Peart’s drum solo was impressive, not only because he can really play but because it had a bit of the band’s daffiness that’s a part of the band’s live shows to undercut the otherwise oppressive seriousness of the band’s music. After playing for a while, I assume Peart hit a switch and the kit rotated around him 180 degrees, leaving a whole new set of drums and temple blocks in front of him, giving him an opportunity to play a more Asian-flavored solo. Then, when that thought had run its course, the kit rotated again. This time, I suspect that he activated triggers so that his last solo sounded as if he was part of a big band, horn blasts corresponding with cymbal strikes.
The stage and the accompanying video had a steampunk flavor, but just as Rush his hard without being macho, the set was steampunk without a hint of goth. The animation on the video screen recalled Terry Gilliam’s work for Monty Python but without his flirtation with the iconography of sexual repression. In short, the only menace in the set was posed by the Transformers-like light rig over the stage, which occasionally threaten to scoop up Alex Lifeson very, very slowly in a well-illuminated move.
Musically, it was Rush. Everything was well-played, and a lot of the material still holds up. In concert if you don’t know all the words, it’s easy to miss how ponderous Peart’s lyrics can be, though it was a little unsettling to hear the mass singalong during the chorus of “Temples of Syrinx.” Weren’t the priests the bad guys?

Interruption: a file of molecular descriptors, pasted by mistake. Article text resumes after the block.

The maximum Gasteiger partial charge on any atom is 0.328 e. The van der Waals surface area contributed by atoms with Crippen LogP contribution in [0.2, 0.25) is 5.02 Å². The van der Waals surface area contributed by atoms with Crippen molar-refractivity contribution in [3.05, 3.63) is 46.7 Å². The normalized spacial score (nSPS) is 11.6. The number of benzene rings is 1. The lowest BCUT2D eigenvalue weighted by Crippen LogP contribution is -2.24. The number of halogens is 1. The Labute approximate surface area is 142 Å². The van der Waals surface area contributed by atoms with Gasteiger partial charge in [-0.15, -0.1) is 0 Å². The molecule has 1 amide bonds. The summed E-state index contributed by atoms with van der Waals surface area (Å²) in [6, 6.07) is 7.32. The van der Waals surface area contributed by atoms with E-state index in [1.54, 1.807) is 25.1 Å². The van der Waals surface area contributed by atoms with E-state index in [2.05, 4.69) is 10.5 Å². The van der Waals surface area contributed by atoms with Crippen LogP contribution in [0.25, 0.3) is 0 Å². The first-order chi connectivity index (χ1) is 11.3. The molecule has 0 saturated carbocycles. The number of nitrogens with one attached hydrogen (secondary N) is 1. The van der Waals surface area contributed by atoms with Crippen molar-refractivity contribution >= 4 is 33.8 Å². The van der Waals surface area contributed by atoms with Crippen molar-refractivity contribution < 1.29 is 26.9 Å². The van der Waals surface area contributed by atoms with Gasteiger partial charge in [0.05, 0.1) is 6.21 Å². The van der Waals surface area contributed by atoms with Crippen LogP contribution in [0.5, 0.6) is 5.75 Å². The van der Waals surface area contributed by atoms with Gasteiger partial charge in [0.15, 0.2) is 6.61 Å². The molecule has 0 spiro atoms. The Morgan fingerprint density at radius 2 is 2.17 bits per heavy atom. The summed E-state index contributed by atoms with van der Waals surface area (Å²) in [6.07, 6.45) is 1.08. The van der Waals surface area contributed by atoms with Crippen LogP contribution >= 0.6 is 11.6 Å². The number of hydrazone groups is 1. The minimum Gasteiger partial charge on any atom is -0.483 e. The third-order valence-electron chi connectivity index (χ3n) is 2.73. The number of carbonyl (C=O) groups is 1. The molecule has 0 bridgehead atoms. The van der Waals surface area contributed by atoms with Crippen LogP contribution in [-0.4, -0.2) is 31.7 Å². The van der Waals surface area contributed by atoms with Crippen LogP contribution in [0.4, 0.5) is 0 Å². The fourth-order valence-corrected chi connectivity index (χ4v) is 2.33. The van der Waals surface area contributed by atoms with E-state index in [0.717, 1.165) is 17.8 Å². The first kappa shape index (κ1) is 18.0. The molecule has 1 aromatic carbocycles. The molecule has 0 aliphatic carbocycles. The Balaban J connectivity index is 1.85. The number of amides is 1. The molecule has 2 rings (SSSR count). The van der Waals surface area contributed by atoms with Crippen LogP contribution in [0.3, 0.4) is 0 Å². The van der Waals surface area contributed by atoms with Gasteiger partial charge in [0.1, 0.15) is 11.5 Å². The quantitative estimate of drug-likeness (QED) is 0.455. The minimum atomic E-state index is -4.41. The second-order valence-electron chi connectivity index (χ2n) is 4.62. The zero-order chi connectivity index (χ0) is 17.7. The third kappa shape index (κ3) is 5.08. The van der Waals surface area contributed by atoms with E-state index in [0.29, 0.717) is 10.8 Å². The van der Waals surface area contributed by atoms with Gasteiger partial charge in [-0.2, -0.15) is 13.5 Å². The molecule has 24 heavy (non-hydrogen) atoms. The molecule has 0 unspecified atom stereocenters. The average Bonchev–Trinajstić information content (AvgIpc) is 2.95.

But I’d be lying if I said it wasn’t fun. It’s still hard to understand the depth of some people’s love for the band, but Rush is easy enough to like.
UPDATE: June 23, 9:15 a.m.
Music industry commentator Bob Lefsetz wrote yesterday about seeing Rush in Los Angeles. In his letter, he wrote:
I tweeted I was there, and mikesavage123 snarkily tweeted back: “My guess? 6000 40 year-old men, 21 women.”
I immediately turned around and started scanning the venue. There were a ton of men there. Fewer women than you might see at an average show, and some were obviously dragged by their significant others, but the rest of them…were into it!
That was what was positively stunning. You’d turn around and everybody knew the words. They were playing air guitar. My favorites were the father and son in the row behind me. The dad was one of those barrel-chested fortysomething guys drinking beer…and playing every note on his imaginary axe. But even better was his towheaded not even ten year old son. He was playing every lick too. And like his dad, singing every word!
Fathers and sons. Rush isn’t something evanescent, it’s something you get hooked by and stick with. You go to show after show, you buy the merch.
The show had just begun but seemingly everybody was decked out in a shirt. During intermission I went up to the stand to check out the offerings but I couldn’t even get close, they were packed five deep.
I’d neglected to mention the T-shirts. Everybody had one. A woman in front of me wore some mini-dress to the show, then bought a T-shirt and wore it over her dress.
UPDATE: June 24, 11:48 a.m.
One of the Bootsy Collins photos said he was standing with Blackbyrd McKnight. In fact, the man in the photo is Frankie “Kash” Waddy. The cutline has been changed to reflect this.